Some readers of our blog might reasonably think that military and civilian law never intersect, that is, that there is never any interplay between the treatment accorded a servicemember under the Uniform Code of Military Justice and the civilian court system.
In other words, a presumption can -- and often does -- prevail that the two justice systems are entirely distinct and never interact with each other.
As reasonable as such a belief might be, it is incorrect. Although military matters handled pursuant to the UCMJ are customarily confined to its dictates, that is not always the case. On some occasions, a servicemember adversely affected by a legal outcome under military law can appeal that decision to a federal court.
As we note on a relevant page of our website at the Law Offices of David P. Sheldon, "Federal courts serve as important safeguards for servicemembers and are empowered to review and set aside unlawful [military] decisions."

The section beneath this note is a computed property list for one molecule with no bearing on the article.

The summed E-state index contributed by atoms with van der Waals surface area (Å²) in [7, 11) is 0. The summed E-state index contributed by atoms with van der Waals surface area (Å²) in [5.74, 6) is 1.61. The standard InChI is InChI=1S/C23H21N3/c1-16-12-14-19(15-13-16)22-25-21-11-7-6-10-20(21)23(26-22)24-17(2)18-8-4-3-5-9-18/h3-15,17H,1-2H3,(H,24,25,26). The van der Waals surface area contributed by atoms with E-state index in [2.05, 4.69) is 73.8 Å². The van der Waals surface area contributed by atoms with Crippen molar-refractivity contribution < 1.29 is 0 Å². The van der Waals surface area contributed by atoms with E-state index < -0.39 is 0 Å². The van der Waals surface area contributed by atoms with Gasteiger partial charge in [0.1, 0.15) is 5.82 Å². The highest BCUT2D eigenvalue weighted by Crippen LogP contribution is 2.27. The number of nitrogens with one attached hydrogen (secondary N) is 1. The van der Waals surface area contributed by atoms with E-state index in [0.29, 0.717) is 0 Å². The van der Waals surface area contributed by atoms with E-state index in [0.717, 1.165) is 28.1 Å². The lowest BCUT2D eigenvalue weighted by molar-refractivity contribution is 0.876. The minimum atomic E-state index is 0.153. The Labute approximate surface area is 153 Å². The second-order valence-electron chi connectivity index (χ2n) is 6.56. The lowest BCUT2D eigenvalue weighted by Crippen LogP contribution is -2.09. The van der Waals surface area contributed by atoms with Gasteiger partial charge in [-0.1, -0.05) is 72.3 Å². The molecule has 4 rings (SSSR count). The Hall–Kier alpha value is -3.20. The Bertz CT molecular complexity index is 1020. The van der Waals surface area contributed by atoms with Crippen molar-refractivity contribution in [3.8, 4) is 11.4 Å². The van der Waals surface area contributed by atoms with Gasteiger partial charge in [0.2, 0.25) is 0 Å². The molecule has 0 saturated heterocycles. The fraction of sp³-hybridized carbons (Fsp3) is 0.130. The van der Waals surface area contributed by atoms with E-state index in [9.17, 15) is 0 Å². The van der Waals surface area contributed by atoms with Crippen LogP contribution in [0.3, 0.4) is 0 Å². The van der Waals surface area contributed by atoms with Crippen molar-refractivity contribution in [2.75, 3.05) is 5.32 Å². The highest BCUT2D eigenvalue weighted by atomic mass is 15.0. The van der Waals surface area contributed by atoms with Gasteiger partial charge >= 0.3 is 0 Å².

That is certainly important to know for any military member who has suffered an adverse decision and might otherwise believe that his or her options for further review have been terminated.
Access to a federal court requires first, though, that an adverse administrative decision must have been rendered. Moreover, a grant of appeal will only result in instances where an appealable error or some other material mistake was made by military authorities.
We cite the "highly technical" aspects that relate to the filing of a federal appeal on our website, alluding also to the depth of specialized knowledge required by a military defense attorney to effectively present and argue a case.
Our firm has more than two decades of military law experience, which encompasses the handling of dozens of federal court review cases by attorney David P. Sheldon.
We take great pride in the advocacy we bring to bear on behalf of military members who need legal representation and welcome visits to our website by readers who seek information about our firm.